A functional organization is one where the functional managers have all the power. Here's an example: most software companies have the programmers reporting to a development manager, who is responsible for hiring/firing, reviews, salaries, and also assigning work to the developers. There's often someone with the title "project manager", but this person really only takes down notes at status meetings and does bookkeeping -- but has no actual authority to plan projects, assign work or manage changes. We call that role a project expeditor, and the person filling that role usually reports directly to the functional manager. Any power he or she has is explicitly delegated. All project management decisions need to be cleared with the functional manager, and the only "project management" tasks are simple administrative work. From the perspective of the PMP exam, this is the least effective kind of organization. A matrix organization is one where the team reports to a functional manager, but there is also a project manager who has authority to manage the project and lead the team. There are three kinds of matrix organizations: - In a weak matrix, the project manager is usually a part-time role. In many cases, the project manager is really a project coordinator, which is more of an administrative role (like the project expeditor) but does have some limited authority over the project and usually reports to a higher-level manager. The budget is controlled by the functional manager, and all major project decisions must be cleared with the functional manager. - In a balanced matrix, the project manager is a full-time role with more authority. Project decisions and budget responsibilities are shared between the functional manager and the project manager -- the project manager needs to clear decisions with the functional manager, but the functional manager also needs to clear decisions with the project manager. - In a strong matrix, the project manager has more authority over the project than the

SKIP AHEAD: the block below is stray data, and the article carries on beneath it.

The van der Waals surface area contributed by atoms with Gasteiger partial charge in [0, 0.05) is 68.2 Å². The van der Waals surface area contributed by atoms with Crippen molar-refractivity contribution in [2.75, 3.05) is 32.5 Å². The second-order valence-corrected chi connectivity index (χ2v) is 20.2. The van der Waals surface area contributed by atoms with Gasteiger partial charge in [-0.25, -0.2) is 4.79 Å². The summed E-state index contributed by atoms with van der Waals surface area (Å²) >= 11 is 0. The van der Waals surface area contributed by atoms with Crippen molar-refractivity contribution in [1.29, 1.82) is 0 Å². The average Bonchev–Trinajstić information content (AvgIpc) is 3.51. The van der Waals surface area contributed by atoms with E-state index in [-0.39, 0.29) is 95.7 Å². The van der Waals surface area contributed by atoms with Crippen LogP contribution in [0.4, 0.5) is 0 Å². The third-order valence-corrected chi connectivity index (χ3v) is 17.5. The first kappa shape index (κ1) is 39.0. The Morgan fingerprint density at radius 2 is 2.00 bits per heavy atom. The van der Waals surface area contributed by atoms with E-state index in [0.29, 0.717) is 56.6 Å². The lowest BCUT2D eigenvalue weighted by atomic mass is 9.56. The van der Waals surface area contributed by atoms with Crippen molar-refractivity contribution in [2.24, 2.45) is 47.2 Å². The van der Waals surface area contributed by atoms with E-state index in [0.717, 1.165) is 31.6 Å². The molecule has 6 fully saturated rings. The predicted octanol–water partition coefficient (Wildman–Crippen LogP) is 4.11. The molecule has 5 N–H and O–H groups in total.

functional manager. The functional manager's role is more concerned with making sure the team members' professional development and organizational needs are met, while the project manager makes the bulk of the project-related decisions and generally doesn't need to get the functional manager's approval for them. Of the three matrix organizations, this is the most desirable one. Finally, a projective organization is one where the project manager has full authority, and if there is a functional manager he has very limited authority. Many consulting companies and construction companies are set up like this, where a team is put together specifically for one contract or job, reports to the project manager for the duration of the project, and then the team is dissolved (and, when the team members are contracted individually, they are no longer part of the organization). The project manager has complete authority to assign work to the team, work with the budget, manage changes, and carry out all project management processes.
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